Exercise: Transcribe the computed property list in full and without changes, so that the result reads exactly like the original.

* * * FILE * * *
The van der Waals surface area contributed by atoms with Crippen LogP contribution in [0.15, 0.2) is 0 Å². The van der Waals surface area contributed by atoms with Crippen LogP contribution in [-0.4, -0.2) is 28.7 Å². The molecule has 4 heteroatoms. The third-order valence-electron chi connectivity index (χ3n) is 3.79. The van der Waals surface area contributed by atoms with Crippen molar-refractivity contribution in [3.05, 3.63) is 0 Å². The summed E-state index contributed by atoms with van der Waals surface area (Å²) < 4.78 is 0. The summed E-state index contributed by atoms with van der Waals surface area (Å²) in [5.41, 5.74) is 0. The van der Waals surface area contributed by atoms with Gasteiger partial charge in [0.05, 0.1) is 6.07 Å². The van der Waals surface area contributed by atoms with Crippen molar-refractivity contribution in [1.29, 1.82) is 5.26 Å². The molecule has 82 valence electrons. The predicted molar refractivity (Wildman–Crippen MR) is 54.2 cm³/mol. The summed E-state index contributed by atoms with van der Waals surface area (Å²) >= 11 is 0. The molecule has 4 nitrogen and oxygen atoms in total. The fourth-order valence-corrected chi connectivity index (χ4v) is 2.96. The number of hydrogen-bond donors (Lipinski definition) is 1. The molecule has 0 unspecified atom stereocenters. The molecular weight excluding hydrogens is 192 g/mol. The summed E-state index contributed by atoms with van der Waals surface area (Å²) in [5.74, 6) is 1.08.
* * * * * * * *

The van der Waals surface area contributed by atoms with Crippen LogP contribution in [0.15, 0.2) is 0 Å². The van der Waals surface area contributed by atoms with Crippen LogP contribution in [-0.4, -0.2) is 28.7 Å². The molecule has 4 heteroatoms. The third-order valence-electron chi connectivity index (χ3n) is 3.79. The van der Waals surface area contributed by atoms with Crippen molar-refractivity contribution in [3.05, 3.63) is 0 Å². The summed E-state index contributed by atoms with van der Waals surface area (Å²) < 4.78 is 0. The summed E-state index contributed by atoms with van der Waals surface area (Å²) in [5.41, 5.74) is 0. The van der Waals surface area contributed by atoms with Gasteiger partial charge in [0.05, 0.1) is 6.07 Å². The van der Waals surface area contributed by atoms with Crippen molar-refractivity contribution in [1.29, 1.82) is 5.26 Å². The molecule has 82 valence electrons. The predicted molar refractivity (Wildman–Crippen MR) is 54.2 cm³/mol. The summed E-state index contributed by atoms with van der Waals surface area (Å²) >= 11 is 0. The molecule has 4 nitrogen and oxygen atoms in total. The fourth-order valence-corrected chi connectivity index (χ4v) is 2.96. The number of hydrogen-bond donors (Lipinski definition) is 1. The molecule has 0 unspecified atom stereocenters. The molecular weight excluding hydrogens is 192 g/mol. The summed E-state index contributed by atoms with van der Waals surface area (Å²) in [5.74, 6) is 1.08.